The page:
May 28th, 2024

Events mark National Day for Truth and Reconciliation


By Herald on October 1, 2021.

Sara Hossain makes Every Child Matters buttons in the University of Lethbridge Atrium while Mary Greenshields and Jodie Flamand Tailfeathers looks on. The buttons were being made and handed out to students as the university held a number of activities this week to recognize the National Day for Truth and Reconciliation. Herald photo by Al Beeber

Al Beeber – Lethbridge Herald

An online presentation by the Lethbridge Public Library Thursday on the National Day for Truth and Reconciliation gave audience members a chance to hear about the reason for the day and create a dialogue to discuss the legacies of the residential school system.

Hosted by library staffers Linda WeaselHead, Madeson Singh and Marilyn Contois, the Zoom session also gave insights into the library’s creation of paper doll kits, which quickly sold out prompting the library to create online instructions and a template so people could make their own.

The session included a short video presentation by Linda Webstad, who grew up near Williams Lake, B.C. and was sent to Saint Joseph Residential School at the age of six.

Webstad details how a new orange shirt given to her by her grandmother for her first day in school was taken from her and she never saw it again.

She grew up with her grandmother on a reserve until she turned 10 and then moved with an aunt when she finished university.

When she turned six, she was sent to the school which they called the Mission.

“When I got there I was stripped, my clothing taken away, including my new orange shirt and I never saw it again. I was no longer excited to be going to school, I wanted to go home to granny. I had to stay there for 300 sleeps. No matter how much all of us little kids cried, it didn’t matter. No one listened to us, our feelings didn’t matter, Webstad said in the video, recalling that her grandmother and mother both attended the mission for 10 years each.

“Today is a day to honour and remember residential school survivors and their families. Every child matters… We must also remember those children that never made it and are no longer with us. Today is a day for survivors to tell their stories and for us to listen with open hearts,” she said in the video.

The idea for the dolls came about when WeaselHead was talking to her sister in Montana who had gone to get her brakes fixed. To occupy her granddaughter, she showed her how to make a paper doll out of a scrap paper bag and duct tape.

The sister sent WeaselHead a picture and she showed it to Singh and suggested some should be made for Orange Shirt Day, using scraps from sewing baskets.

That led to the creation of 50 paper doll kits at the library which sold out in a day.

“Madison put a lot of time and love into it. Each bag of kits, she hand-lettered them and she thought about each of the children who didn’t have the opportunity” to survive the schools.

Singh said during September, a display was created of faceless paper dolls and library staff wanted to find a way to bring awareness to the children who didn’t make it home, she said, as well as the survivors and the families.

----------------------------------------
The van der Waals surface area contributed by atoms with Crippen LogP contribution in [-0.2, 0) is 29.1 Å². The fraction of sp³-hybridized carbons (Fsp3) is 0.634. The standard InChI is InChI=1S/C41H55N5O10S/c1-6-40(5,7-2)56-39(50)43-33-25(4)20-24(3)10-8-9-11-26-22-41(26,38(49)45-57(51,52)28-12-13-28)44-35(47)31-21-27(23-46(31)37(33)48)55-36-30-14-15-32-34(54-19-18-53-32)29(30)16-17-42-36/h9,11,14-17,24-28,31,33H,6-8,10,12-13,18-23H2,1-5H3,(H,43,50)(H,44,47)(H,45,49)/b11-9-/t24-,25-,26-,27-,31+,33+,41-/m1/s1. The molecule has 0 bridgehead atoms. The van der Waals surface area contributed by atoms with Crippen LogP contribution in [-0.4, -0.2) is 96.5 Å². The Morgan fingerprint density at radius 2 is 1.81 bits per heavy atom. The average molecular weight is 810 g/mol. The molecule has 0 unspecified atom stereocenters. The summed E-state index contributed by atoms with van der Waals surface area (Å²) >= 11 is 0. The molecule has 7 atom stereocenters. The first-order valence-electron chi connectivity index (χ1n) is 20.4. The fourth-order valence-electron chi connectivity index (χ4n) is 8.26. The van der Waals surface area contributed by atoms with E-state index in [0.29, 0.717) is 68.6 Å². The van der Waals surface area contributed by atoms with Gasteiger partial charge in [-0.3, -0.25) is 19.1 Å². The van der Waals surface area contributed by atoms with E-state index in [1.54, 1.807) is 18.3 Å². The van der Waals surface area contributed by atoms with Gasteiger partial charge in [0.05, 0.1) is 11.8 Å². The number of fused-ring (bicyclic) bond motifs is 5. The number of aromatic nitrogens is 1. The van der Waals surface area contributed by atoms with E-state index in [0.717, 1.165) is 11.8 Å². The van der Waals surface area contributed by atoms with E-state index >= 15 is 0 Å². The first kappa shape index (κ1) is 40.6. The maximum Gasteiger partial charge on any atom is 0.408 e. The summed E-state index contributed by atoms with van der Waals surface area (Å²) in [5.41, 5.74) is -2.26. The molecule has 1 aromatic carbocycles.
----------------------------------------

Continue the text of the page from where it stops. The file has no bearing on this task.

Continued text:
“We decided we would like to create an experience for our communities to engage with reconciliation. So we put together 50 kits” with different materials, she said.

“As I put together each kit, I just thought about how the Indigenous children that didn’t get a chance to be children and didn’t get a chance to do things they loved,” Singh said.

Singh said “it’s very important that we think about ways that we can implement reconciliation in our lives.

One way to do that, said WeaselHead, is to learn to speak the Indigenous language that is common wherever people live.

She recalled moving to the the Blood Reserve in 1989 and her surprise that so many spoke Blackfoot at the Shot Both Sides building in Standoff.

“I was so impressed because where I came from, Montana, we had basically lost our language and there was a huge revival with my nephew starting a school down there. Now the young people are starting to write it on Facebook and so that movement is starting. But as non-Indigenous people, the more you can learn about the language and kind of get the ear for it, that would really be good. I’m not fluent in Blackfoot, I was denied my own language so I always have this big hole in my soul that I was denied my language.

“My parents were told from the boarding school, probably the same thing happened in residential school, what’s the use of learning your language? Where are you going to use it?” she said recalling how nuns told them to learn English properly.

“My husband experienced the same thing except with him, they would do it secretly and they kept their language and they would talk about the nun and some of them actually got punished really severely,” WeaselHead said.

“It’s really important that we know those stories,” she said of residential school survivors, “so that we can understand why some of the people end up on the streets. They didn’t start out that way,” WeaselHead said.

“So if there’s anything you do, learn the language and learn the land that you’re on,” she said to non-Indigenous residents.

“Those are the two I would stress. Help us to recover our language in whatever way you can. We’re not expecting fluency from people.”

She said the City’s “OKI” sign is a start but people need to learn more.

The Galt Museum, said Singh, created a Blackfoot language workbook that people could access.

Follow @albeebHerald on Twitter.

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